Thanks to a strong partnership between their leaders, the SEZP and SEA have managed to build considerable flexibility into the Zone’s current CBA t. In the words of one leader when discussing this relationship:: “They can say anything to us, we can say anything to them and we still walk out peers in this work. So I feel like that’s really strong.” But there may be limits to that flexibility—one union official noted that managing any more than the dozen contracts they already have would be impossible for their staff.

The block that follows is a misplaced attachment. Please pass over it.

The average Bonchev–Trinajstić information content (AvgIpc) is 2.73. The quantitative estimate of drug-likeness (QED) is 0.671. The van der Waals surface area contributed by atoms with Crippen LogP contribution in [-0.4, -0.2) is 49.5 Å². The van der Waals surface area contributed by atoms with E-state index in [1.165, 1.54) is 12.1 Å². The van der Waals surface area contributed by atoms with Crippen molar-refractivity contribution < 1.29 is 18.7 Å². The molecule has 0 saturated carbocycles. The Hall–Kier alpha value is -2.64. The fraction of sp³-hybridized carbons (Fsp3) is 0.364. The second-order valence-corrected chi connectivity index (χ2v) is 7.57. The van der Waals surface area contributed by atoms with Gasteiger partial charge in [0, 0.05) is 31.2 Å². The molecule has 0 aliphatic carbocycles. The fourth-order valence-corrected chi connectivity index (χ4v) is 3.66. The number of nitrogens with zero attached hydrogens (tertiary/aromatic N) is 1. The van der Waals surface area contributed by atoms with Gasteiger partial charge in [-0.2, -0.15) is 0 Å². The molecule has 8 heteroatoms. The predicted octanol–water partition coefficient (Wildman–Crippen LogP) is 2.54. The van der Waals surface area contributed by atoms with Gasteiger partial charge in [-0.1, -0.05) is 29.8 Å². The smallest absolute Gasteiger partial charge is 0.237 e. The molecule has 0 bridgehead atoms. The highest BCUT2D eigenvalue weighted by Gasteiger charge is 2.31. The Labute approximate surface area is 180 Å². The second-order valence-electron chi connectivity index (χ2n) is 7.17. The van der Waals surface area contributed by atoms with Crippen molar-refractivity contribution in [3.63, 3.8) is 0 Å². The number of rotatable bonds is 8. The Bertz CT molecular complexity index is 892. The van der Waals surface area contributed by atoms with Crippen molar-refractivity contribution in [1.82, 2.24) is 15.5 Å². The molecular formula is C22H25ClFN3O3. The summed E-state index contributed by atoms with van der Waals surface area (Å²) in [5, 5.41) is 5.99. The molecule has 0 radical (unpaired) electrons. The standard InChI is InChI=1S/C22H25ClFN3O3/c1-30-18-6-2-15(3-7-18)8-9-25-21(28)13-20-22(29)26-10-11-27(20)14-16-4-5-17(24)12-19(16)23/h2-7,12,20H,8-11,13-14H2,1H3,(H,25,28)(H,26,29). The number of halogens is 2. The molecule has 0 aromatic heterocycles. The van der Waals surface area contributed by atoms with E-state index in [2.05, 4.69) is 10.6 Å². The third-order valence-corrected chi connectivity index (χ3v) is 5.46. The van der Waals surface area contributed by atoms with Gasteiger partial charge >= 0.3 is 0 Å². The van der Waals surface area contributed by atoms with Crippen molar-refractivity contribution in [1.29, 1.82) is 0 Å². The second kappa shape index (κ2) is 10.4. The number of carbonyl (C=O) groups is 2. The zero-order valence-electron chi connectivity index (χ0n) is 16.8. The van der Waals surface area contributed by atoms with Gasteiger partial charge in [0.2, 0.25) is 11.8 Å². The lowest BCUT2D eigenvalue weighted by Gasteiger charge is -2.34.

The SEZP provides a clear example of how to break the mold of the teacher role with meaningful teachers union support— provided there is a willingness, and perhaps a desperate need, to find new approaches to longstanding problems. With multiple chronically underperforming schools, Springfield Public Schools and SEA union leaders worked together for over eight years to empower teachers as decision makers. But, there are still big challenges: teacher empowerment requires new training for educators and it’s not clear how long the union can—or will want to—support a system that deliberately encourages schools to create unique and varying policies. The need to spend significant time breaking teacher molds is not unique to working alongside unions, but union buy-in adds additional considerations to the process. As a result, breaking the molds can take longer. Yet, there are signs that enshrining teacher empowerment in union policy has paid off: while the SEA has had three different presidents in eight years, the Teacher Leadership Teams—and the SEZP—have survived.